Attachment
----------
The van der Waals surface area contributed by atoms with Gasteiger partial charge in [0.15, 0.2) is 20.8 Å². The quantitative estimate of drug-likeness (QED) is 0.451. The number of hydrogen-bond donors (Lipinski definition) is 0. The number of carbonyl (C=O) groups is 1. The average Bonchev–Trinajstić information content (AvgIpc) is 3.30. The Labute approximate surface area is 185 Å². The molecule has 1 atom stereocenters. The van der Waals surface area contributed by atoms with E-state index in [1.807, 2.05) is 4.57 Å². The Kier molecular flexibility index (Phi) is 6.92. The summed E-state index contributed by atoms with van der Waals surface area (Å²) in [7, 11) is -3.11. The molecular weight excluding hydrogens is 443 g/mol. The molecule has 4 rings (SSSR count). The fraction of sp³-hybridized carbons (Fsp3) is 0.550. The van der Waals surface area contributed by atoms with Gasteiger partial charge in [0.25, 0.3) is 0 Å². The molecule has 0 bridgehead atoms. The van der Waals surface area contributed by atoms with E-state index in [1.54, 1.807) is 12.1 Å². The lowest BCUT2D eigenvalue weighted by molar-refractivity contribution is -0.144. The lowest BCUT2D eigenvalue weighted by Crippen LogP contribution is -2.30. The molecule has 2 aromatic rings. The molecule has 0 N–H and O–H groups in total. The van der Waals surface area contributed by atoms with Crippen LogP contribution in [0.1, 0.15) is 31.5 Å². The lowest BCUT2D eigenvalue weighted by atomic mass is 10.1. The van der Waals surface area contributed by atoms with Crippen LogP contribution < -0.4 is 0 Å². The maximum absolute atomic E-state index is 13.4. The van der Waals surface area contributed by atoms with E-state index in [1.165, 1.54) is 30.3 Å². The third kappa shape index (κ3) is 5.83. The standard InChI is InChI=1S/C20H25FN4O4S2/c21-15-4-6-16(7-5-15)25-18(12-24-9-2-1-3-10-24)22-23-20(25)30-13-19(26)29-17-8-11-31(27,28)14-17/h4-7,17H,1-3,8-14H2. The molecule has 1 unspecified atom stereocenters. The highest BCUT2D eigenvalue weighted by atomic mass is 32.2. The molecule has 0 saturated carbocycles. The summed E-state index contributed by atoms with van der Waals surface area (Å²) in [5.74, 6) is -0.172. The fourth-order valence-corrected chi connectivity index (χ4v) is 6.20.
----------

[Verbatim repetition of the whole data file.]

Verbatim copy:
The van der Waals surface area contributed by atoms with Gasteiger partial charge in [0.15, 0.2) is 20.8 Å². The quantitative estimate of drug-likeness (QED) is 0.451. The number of hydrogen-bond donors (Lipinski definition) is 0. The number of carbonyl (C=O) groups is 1. The average Bonchev–Trinajstić information content (AvgIpc) is 3.30. The Labute approximate surface area is 185 Å². The molecule has 1 atom stereocenters. The van der Waals surface area contributed by atoms with E-state index in [1.807, 2.05) is 4.57 Å². The Kier molecular flexibility index (Phi) is 6.92. The summed E-state index contributed by atoms with van der Waals surface area (Å²) in [7, 11) is -3.11. The molecular weight excluding hydrogens is 443 g/mol. The molecule has 4 rings (SSSR count). The fraction of sp³-hybridized carbons (Fsp3) is 0.550. The van der Waals surface area contributed by atoms with Gasteiger partial charge in [0.25, 0.3) is 0 Å². The molecule has 0 bridgehead atoms. The van der Waals surface area contributed by atoms with E-state index in [1.54, 1.807) is 12.1 Å². The lowest BCUT2D eigenvalue weighted by molar-refractivity contribution is -0.144. The lowest BCUT2D eigenvalue weighted by Crippen LogP contribution is -2.30. The molecule has 2 aromatic rings. The molecule has 0 N–H and O–H groups in total. The van der Waals surface area contributed by atoms with Crippen LogP contribution in [0.1, 0.15) is 31.5 Å². The lowest BCUT2D eigenvalue weighted by atomic mass is 10.1. The van der Waals surface area contributed by atoms with Crippen LogP contribution < -0.4 is 0 Å². The maximum absolute atomic E-state index is 13.4. The van der Waals surface area contributed by atoms with E-state index in [1.165, 1.54) is 30.3 Å². The third kappa shape index (κ3) is 5.83. The standard InChI is InChI=1S/C20H25FN4O4S2/c21-15-4-6-16(7-5-15)25-18(12-24-9-2-1-3-10-24)22-23-20(25)30-13-19(26)29-17-8-11-31(27,28)14-17/h4-7,17H,1-3,8-14H2. The molecule has 1 unspecified atom stereocenters. The highest BCUT2D eigenvalue weighted by atomic mass is 32.2. The molecule has 0 saturated carbocycles. The summed E-state index contributed by atoms with van der Waals surface area (Å²) in [5.74, 6) is -0.172. The fourth-order valence-corrected chi connectivity index (χ4v) is 6.20.